Overrated Joe

Pitt Turns Down the Rose

Redskins Hall of Famers

Coca Cola Classic

Perrilloux Ripple Effect


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Football: Did You Know? –V

Overrated Joe
Joe Namath
Joe Namath in Super Bowl III

Joe Namath made an enormous impact on the NFL when he led the New York Jets to their upset win over the heavily-favored Baltimore Colts in Super Bowl III after the 1968 season. The victory established the American Football Conference, composed of teams merging from the American Football League, as the equal of the older National Football Conference.

Primarily as a result of that one game, Joe was elected to the Pro Football Hall of Fame in 1985. However, when you look at his statistics, you can legitimately ask whether he deserved the honor.

  • In his 13-year career, he threw 220 INTs but only 173 TDs.
  • His career QB rating (a stat not developed until after he retired) was only 65.5. By comparison, Joe Montana's career rating was 92.2, and John Elway was 79.9.
  • The most telling stat is this: after the 1968 championship season, he won only two games against winning teams for the remaining eight years of his career.
  • The Jets made the playoffs after the 1969 season but lost to Kansas City 13-6. Joe never appeared in another playoff game the rest of his career.
Pitt Turns Down the Rose
Marshall Goldberg, Pitt B
Marshall Goldberg



1937 Rose Bowl Program

The 1937 Pittsburgh Panthers finished 8-0-1. The blemish was a scoreless tie against Fordham and the "Seven Blocks of Granite," which included future coaching great Vince Lombardi. Generally considered "Doc" Sutherland's greatest team, Pitt boasted the "Dream Backfield" of Marshall Goldberg, Dick Cassiano, John Chickerneo, and Harry "Curly" Stubbins. The squad was #1 in the final AP poll. As a result, they were invited to play in the Rose Bowl for the second straight year.

Shockingly, at least to the outside world, the team voted 17-16 against the trip to Pasadena. Goldberg later said there were several reasons for the negative vote, but a telling one was "what happened to us the year before."

The 1936 Panthers had compiled an 8-1 regular season record and trounced Washington 21-0 in the Rose Bowl. The players had been led to believe that each would be paid $100 for expenses and given a new suit. "We got nothing except a sweater and a pair of pants," Goldberg recalled. The coaches chipped in what they could, but all that amounted to was $2 per player.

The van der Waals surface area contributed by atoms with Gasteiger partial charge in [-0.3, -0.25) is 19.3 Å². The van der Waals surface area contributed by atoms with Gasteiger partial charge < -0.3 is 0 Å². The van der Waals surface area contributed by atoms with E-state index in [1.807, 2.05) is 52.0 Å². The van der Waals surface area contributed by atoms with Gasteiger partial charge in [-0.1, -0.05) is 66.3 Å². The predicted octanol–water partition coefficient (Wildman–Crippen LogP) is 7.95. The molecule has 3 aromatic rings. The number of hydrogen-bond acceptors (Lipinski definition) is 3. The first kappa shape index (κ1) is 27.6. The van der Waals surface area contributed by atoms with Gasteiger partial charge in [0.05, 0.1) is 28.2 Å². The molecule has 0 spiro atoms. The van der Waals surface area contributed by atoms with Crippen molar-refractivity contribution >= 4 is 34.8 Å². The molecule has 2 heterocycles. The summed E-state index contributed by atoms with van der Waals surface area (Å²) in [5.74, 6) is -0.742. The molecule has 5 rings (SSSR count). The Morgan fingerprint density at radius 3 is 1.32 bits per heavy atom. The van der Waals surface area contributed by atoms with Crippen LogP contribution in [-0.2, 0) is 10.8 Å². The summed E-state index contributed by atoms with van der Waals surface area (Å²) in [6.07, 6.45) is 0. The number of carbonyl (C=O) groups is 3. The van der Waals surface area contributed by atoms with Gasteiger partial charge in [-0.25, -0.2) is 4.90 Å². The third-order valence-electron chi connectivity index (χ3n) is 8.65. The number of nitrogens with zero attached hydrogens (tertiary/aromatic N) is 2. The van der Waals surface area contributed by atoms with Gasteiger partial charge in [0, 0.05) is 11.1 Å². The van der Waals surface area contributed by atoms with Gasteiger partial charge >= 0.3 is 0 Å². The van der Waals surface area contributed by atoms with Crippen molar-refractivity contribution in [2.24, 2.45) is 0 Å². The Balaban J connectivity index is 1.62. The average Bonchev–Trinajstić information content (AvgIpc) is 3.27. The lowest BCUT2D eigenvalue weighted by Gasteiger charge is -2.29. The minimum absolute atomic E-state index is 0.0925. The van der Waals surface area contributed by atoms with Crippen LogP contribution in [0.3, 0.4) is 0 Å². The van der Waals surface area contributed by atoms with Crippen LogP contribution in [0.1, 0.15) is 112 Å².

As background to the players' decision, Pitt had paid its football players since the mid-20s. In 1933, the salaries, which appeared high by Depression standards, were cut to $40/month, and the players were expected to pay their own room, board, and tuition. In 1934-6, players got $48/month for ten months. The school also prohibited married football players and required players to hold down jobs in exchange for tuition and board. Chancellor John Bowman wanted to bring his football program in line with those of other prominent schools. He hoped to take Chicago's place when that school left the Big Ten. (That happened in 1939 for football, but the Big Ten did not accept a replacement until Michigan State in 1953.)

The deemphasis of football soon took its toll. Sutherland retired after the 1938 season. Before the next season, the freshmen players went on strike, protesting the reductions that gave them a lower salary than previous players. They succeeded in getting the administration to cancel the reductions. Then in 1940, the Panthers suffered their first losing season since 1912.

Pitt Coach Jock Sutherland
Jock Sutherland (center)
References: Football Feuds: The Greatest College Football Rivalries, Ken Rappoport & Barry Wilner
College Football: History, Spectacle, Controversy: John Sayle Watterson

Redskins Hall of Famers
The NFL Hall of Fame class of 2008 included two former Washington Redskins, Art Monk and Darrell Green. In conjunction with their induction, The Washington Post included tidbits about the other Redskins in the Hall.
Sammy Baugh
Sammy Baugh

Redskins WR Bobby Mitchell
Bobby Mitchell

  • "Slingin' Sammy" Baugh revolutionized football by popularizing the forward pass. He was all-NFL seven times while winning six passing titles. In 1943, he led the league in passing, punting, and interceptions. Because of this versatility, he is arguably the greatest football player ever. When Monk and Green were inducted, Sammy was 94, the last living member of the Hall's inaugural class of 1963.